Politicians Cast Opponents as Villains. No, Really.

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Yes, that’s right, at least according to AP. Republican candidates “are eager to drop names like Pelosi, Clinton and Kerry [Each of these things is not like the others. Discuss.] in an attempt to associate their opponents with liberals and raise fears about what would happen if Democrats took control of Congress.” Other boogeymen include Osama bin Laden, Kim Jong-Il, and, yes, Markos Moulitsas Zuniga, described in a recent RNC briefing as “a partisan nutroot who turned his hate-filled blog Daily Kos into a leadership post in the Democrat Party.” (The blog can be way grating, true; but he’s always struck me as a smart, thoughtful type unafraid to call BS on lame Democrats, which is an odd way of being “partisan.”)

Democrats aren’t above using boogeymen in their turn, as in a recent ad “showing a montage of GOP Senate candidates and Bush, followed by images of men sneaking across the border sandwiched between shots of bazooka-toting terrorists, bin Laden and the North Korean president.” (Huh?) The ad was quickly withdrawn when Hispanic leaders complained. All of which explains, for the umpteenth time, why politicians are held in such widespread contempt–both because this kind of denigration by association can work and because the puerility and lameness of the strategy is so self-evident.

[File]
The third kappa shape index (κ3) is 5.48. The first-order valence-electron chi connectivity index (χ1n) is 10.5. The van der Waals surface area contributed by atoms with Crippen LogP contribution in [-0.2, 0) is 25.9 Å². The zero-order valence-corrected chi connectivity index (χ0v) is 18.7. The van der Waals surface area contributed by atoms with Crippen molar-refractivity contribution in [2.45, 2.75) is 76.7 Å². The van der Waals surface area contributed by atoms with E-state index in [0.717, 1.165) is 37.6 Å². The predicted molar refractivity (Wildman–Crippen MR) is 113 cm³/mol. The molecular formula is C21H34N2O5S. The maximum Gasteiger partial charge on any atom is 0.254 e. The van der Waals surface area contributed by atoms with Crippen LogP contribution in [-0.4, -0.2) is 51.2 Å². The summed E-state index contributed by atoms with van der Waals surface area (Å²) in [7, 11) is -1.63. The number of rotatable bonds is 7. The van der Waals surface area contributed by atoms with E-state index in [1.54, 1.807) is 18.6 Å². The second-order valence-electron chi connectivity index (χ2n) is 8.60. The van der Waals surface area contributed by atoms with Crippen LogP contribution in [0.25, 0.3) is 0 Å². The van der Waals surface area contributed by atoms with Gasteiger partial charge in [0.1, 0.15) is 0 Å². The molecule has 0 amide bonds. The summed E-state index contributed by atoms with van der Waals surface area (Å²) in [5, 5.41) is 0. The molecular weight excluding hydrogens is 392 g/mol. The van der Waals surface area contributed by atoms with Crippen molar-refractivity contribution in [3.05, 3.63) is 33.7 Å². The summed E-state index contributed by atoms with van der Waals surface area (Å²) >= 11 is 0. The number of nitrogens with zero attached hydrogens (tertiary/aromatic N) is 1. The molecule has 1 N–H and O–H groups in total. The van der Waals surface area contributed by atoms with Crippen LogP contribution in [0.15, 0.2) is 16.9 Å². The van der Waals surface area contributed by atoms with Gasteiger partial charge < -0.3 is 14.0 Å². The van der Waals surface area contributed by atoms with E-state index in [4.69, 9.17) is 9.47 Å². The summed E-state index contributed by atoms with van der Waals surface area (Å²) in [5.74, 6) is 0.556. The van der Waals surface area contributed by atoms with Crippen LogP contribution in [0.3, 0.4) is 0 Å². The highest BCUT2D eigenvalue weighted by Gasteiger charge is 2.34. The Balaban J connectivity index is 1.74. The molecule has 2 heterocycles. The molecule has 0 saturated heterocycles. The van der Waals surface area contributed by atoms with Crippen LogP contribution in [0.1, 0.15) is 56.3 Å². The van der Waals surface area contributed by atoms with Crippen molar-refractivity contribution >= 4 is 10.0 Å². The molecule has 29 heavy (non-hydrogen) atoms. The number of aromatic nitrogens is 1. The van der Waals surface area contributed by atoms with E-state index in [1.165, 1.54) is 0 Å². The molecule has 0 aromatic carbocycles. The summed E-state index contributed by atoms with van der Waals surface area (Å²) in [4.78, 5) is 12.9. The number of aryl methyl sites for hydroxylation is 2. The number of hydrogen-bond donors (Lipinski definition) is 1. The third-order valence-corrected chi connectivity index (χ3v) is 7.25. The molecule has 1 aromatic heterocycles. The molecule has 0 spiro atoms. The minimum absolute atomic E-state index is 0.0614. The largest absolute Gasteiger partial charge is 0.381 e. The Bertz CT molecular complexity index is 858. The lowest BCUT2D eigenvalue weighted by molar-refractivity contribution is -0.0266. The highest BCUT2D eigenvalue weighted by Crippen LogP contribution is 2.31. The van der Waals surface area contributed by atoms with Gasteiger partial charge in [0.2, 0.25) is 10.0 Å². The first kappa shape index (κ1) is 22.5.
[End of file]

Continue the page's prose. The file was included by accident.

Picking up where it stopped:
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REAL QUICK, REAL URGENT

Minority rule, corruption, disinformation, attacks on those who dare tell the truth: There is a direct line from what's happening in Russia and Ukraine to what's happening here at home. And that's what MoJo's Monika Bauerlein writes about in "Their Fight Is Our Fight" to unpack the information war we find ourselves in and share a few examples to show why the power of independent, reader-supported journalism is such a threat to authoritarians.

Corrupt leaders the world over can (and will) try to shut down the truth, but when the truth has millions of people on its side, you can't keep it down for good. And there's no more powerful or urgent argument for your support of Mother Jones' journalism right now than that. We need to raise about $450,000 to hit our online fundraising budget in these next few months, so please read more from Monika and pitch in if you can.

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